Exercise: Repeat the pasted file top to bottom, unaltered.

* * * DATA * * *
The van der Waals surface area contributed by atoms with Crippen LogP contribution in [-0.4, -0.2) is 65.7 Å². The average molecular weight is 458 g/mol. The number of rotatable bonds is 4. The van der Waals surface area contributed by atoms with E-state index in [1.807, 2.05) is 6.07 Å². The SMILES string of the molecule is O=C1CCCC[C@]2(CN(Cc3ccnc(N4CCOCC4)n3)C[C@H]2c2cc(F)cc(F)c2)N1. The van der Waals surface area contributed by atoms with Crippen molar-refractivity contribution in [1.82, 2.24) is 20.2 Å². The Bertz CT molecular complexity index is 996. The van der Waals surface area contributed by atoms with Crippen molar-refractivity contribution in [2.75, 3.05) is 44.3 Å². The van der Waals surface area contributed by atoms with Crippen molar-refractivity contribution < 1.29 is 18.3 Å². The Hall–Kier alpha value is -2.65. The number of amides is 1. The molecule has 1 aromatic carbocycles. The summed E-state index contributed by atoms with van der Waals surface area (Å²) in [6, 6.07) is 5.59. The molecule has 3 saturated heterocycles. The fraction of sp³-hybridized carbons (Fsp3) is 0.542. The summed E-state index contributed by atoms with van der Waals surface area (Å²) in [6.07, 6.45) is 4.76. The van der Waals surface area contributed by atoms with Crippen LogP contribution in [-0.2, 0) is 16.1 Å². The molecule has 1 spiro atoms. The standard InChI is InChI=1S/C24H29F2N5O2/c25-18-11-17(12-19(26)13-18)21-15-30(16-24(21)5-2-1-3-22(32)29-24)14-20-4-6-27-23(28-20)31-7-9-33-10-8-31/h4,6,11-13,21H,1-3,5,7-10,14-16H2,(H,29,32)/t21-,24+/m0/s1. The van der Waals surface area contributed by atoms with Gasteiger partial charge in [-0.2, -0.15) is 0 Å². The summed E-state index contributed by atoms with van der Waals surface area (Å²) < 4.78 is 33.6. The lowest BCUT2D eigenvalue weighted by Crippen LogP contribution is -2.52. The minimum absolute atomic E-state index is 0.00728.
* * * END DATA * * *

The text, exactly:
The van der Waals surface area contributed by atoms with Crippen LogP contribution in [-0.4, -0.2) is 65.7 Å². The average molecular weight is 458 g/mol. The number of rotatable bonds is 4. The van der Waals surface area contributed by atoms with E-state index in [1.807, 2.05) is 6.07 Å². The SMILES string of the molecule is O=C1CCCC[C@]2(CN(Cc3ccnc(N4CCOCC4)n3)C[C@H]2c2cc(F)cc(F)c2)N1. The van der Waals surface area contributed by atoms with Crippen molar-refractivity contribution in [1.82, 2.24) is 20.2 Å². The Bertz CT molecular complexity index is 996. The van der Waals surface area contributed by atoms with Crippen molar-refractivity contribution in [2.75, 3.05) is 44.3 Å². The van der Waals surface area contributed by atoms with Crippen molar-refractivity contribution < 1.29 is 18.3 Å². The Hall–Kier alpha value is -2.65. The number of amides is 1. The molecule has 1 aromatic carbocycles. The summed E-state index contributed by atoms with van der Waals surface area (Å²) in [6, 6.07) is 5.59. The molecule has 3 saturated heterocycles. The fraction of sp³-hybridized carbons (Fsp3) is 0.542. The summed E-state index contributed by atoms with van der Waals surface area (Å²) in [6.07, 6.45) is 4.76. The van der Waals surface area contributed by atoms with Crippen LogP contribution in [-0.2, 0) is 16.1 Å². The molecule has 1 spiro atoms. The standard InChI is InChI=1S/C24H29F2N5O2/c25-18-11-17(12-19(26)13-18)21-15-30(16-24(21)5-2-1-3-22(32)29-24)14-20-4-6-27-23(28-20)31-7-9-33-10-8-31/h4,6,11-13,21H,1-3,5,7-10,14-16H2,(H,29,32)/t21-,24+/m0/s1. The van der Waals surface area contributed by atoms with Gasteiger partial charge in [-0.2, -0.15) is 0 Å². The summed E-state index contributed by atoms with van der Waals surface area (Å²) < 4.78 is 33.6. The lowest BCUT2D eigenvalue weighted by Crippen LogP contribution is -2.52. The minimum absolute atomic E-state index is 0.00728.